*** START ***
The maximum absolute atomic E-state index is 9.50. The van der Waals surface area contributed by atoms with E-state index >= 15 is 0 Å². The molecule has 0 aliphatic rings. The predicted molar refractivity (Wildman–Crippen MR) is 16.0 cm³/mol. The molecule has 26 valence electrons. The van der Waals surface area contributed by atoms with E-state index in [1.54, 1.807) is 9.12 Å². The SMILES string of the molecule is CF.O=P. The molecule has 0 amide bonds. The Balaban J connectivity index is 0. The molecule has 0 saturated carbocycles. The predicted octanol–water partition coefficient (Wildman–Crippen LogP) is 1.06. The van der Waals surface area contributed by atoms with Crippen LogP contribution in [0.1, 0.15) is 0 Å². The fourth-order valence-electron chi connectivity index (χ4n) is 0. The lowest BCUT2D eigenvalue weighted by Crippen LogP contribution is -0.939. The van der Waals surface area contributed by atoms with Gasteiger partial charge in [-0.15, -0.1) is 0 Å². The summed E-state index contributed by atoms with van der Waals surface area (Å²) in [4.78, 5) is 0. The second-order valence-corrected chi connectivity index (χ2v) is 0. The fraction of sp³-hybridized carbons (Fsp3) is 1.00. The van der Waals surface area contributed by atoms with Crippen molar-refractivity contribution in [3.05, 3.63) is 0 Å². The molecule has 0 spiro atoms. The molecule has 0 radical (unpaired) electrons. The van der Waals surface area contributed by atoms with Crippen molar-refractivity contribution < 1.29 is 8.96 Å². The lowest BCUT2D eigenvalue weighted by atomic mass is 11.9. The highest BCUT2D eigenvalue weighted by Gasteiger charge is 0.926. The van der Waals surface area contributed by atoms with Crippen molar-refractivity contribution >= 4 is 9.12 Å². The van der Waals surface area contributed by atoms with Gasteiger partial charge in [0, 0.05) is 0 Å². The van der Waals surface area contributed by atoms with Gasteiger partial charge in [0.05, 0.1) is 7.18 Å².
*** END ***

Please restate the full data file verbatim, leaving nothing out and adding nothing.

The maximum absolute atomic E-state index is 9.50. The van der Waals surface area contributed by atoms with E-state index >= 15 is 0 Å². The molecule has 0 aliphatic rings. The predicted molar refractivity (Wildman–Crippen MR) is 16.0 cm³/mol. The molecule has 26 valence electrons. The van der Waals surface area contributed by atoms with E-state index in [1.54, 1.807) is 9.12 Å². The SMILES string of the molecule is CF.O=P. The molecule has 0 amide bonds. The Balaban J connectivity index is 0. The molecule has 0 saturated carbocycles. The predicted octanol–water partition coefficient (Wildman–Crippen LogP) is 1.06. The van der Waals surface area contributed by atoms with Crippen LogP contribution in [0.1, 0.15) is 0 Å². The fourth-order valence-electron chi connectivity index (χ4n) is 0. The lowest BCUT2D eigenvalue weighted by Crippen LogP contribution is -0.939. The van der Waals surface area contributed by atoms with Gasteiger partial charge in [-0.15, -0.1) is 0 Å². The summed E-state index contributed by atoms with van der Waals surface area (Å²) in [4.78, 5) is 0. The second-order valence-corrected chi connectivity index (χ2v) is 0. The fraction of sp³-hybridized carbons (Fsp3) is 1.00. The van der Waals surface area contributed by atoms with Crippen molar-refractivity contribution in [3.05, 3.63) is 0 Å². The molecule has 0 spiro atoms. The molecule has 0 radical (unpaired) electrons. The van der Waals surface area contributed by atoms with Crippen molar-refractivity contribution < 1.29 is 8.96 Å². The lowest BCUT2D eigenvalue weighted by atomic mass is 11.9. The highest BCUT2D eigenvalue weighted by Gasteiger charge is 0.926. The van der Waals surface area contributed by atoms with Crippen molar-refractivity contribution >= 4 is 9.12 Å². The van der Waals surface area contributed by atoms with Gasteiger partial charge in [0, 0.05) is 0 Å². The van der Waals surface area contributed by atoms with Gasteiger partial charge in [0.05, 0.1) is 7.18 Å².